Seafaring Life Suits Sisters Stacy, Samantha

March 2010

Back to Issue


Although it’s not every day that one sees two sisters working together in the deck department aboard the same vessel, it should come as no surprise that ABs Stacy Murphy and Samantha Murphy-Ortiz each found a home in the SIU.

That’s because the sisters hail from an SIU family. Their father, Richard Murphy, along with a half-dozen cousins and uncles all are or were members of the union. At various times, all of them also upgraded at the union-affiliated Paul Hall Center for Maritime Training and Education in Piney Point, Md. – experiences which helped lead Samantha and Stacy to the school’s unlicensed apprentice program.

Samantha graduated with more than a certificate – she met her eventual husband, AB Hector Ortiz (then a fellow trainee), at the school, thereby adding to the SIU family legacy.

Like so many of their other family members, the sisters, who ship from the Houston hall, have returned to Piney Point for additional training. Both say they would recommend the union, school and industry to individuals looking for career opportunities.

For Samantha (who also recently earned a 1,600-ton mate’s license) and Stacy, the ultimate professional goal is to follow in their father’s footsteps and become harbor pilots. Richard Murphy has been a pilot for Alaska Marine Pilots Association since 1990.

Samantha also is continuing with part-time modeling work “for fun and for extra money when I’m off the ship.”

But it all begins at the Paul Hall Center, say Stacy and Samantha, who are natives of Aransas Pass, Texas. Foundation at Piney Point Stacy enrolled in Class 644 and graduated in 2004 “because it’s the quickest way to get into the industry, know if you’re going to like it and not have to depend on anyone,” she recalls.

Stacy’s achievement inspired her sister, who arrived at the school later that year and also graduated in 2004 (Class 655), but both of them already had been influenced by their father long before traveling to the southern Maryland campus.

“He grew up dirt poor and got into the maritime industry as a teenager so he could better his life,” Samantha states. “He always told us both to do whatever we wanted, but he also told us that maritime was a really good career choice.”

Adds Stacy, “He used to take us for rides when he was a tugboat captain. He taught us to never give up and to pursue your goals. He showed us that no matter where you come from, you can make something of yourself as long as you work hard.”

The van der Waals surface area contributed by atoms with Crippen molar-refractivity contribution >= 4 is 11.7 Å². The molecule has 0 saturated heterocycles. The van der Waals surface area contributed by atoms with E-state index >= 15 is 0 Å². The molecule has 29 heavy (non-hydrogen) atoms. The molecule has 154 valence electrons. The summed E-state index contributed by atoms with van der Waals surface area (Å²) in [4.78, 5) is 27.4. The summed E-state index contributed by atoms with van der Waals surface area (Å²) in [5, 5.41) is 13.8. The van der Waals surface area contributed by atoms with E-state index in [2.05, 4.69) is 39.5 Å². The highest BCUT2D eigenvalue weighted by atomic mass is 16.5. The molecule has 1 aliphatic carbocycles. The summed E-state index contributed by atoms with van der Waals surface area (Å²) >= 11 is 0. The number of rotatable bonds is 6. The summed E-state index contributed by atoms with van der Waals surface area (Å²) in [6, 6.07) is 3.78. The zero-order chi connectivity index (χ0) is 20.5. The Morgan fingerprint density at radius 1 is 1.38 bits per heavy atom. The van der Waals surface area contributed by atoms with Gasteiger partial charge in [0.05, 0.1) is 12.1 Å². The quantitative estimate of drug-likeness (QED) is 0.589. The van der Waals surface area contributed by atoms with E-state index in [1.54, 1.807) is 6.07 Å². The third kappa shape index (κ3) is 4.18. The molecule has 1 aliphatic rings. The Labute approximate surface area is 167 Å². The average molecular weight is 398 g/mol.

That message obviously got through, notes Recertified Bosun Tom Minton, who recently sailed with the sisters on the USNS Benavidez.

“Their abilities and their willingness to learn really stand out,” says Minton, who has been sailing for 41 years. “They are very good crane operators and they’re fun to work with. Most of all, they just have the right attitude – they understand that the only way to get anywhere is through hard work. They always help me out greatly.”

Attitudes Change with Times
Both the bosun and the sisters say that most mariners nowadays seemingly take it in stride when females are part of the crew, even though it’s still a mostly male industry.

“Most people are really accepting, open and nice,” Samantha says. “Some of the guys treat us differently at first until they see we’re hard workers.”

Both sisters describe the merchant marine as a great career choice, but they also caution that it’s not easy.

“Especially if you’re female, you have to be strong,” Stacy advises. “You have to not let things bother you, and let your work do the talking. But it’s a great way to go. For one thing, we both make more money than all of our friends” who work in other fields. “I personally love it when we set sail and you’re just surrounded by nothing but water,” Samantha says. “I also like the navigation aspect of it. And even though you‘re confined to the ship, there’s an element of freedom.”

Stacy agrees, saying she enjoys “being out there in the middle of the sea. Plus we both like being outside – that’s something we realized right away.”

Not Quite Moonlighting
There’s little doubt that shipboard life has become more inviting to women than it was 20 or 30 years ago. The industry has changed in other ways, too, especially in terms of additional government regulations.

Altogether, the trends have blurred if not extinguished old stereotypes of merchant seafarers. Still, whatever might qualify as the standard image of today’s U.S. mariner, it certainly doesn’t involve bikinis or leopard-print miniskirts. On that front, Samantha’s part-time modeling is unusual and maybe even groundbreaking.

She began modeling in her mid-teens when someone approached her with the idea. In the approximately 10 years that have followed, she graduated from a modeling program based in Corpus Christi, Texas, and has built a long and very diverse list of “photo shoots,” live runway shows and other assignments. Showing off everything from handbags to lingerie, from wedding dresses to tequila, and from hair styles to fitness equipment, Samantha has covered lots of ground.

Despite the potential lure, however, she isn’t interested in abandoning her maritime goals for more work as a model.

“It’s not as glamorous as it looks,” Samantha explains. “There’s a lot of sacrifice that comes with modeling in the big time. People say you’re away from your family as a mariner, but it’s much worse in modeling if you accept one of those jobs.

“It’s also a lot of hard work,” she continues. “I took my sister with me once, and Stacy basically said the pictures were awesome but it took forever. It’s fun, but it’s difficult.”

Her avocation isn’t something Samantha routinely mentions to fellow Seafarers. “The only people on the ships who know about the modeling are the ones I’ve built up friendships with,” she says. “I don’t just freely offer that information, but they all think it’s really cool and they are supportive.”


Share |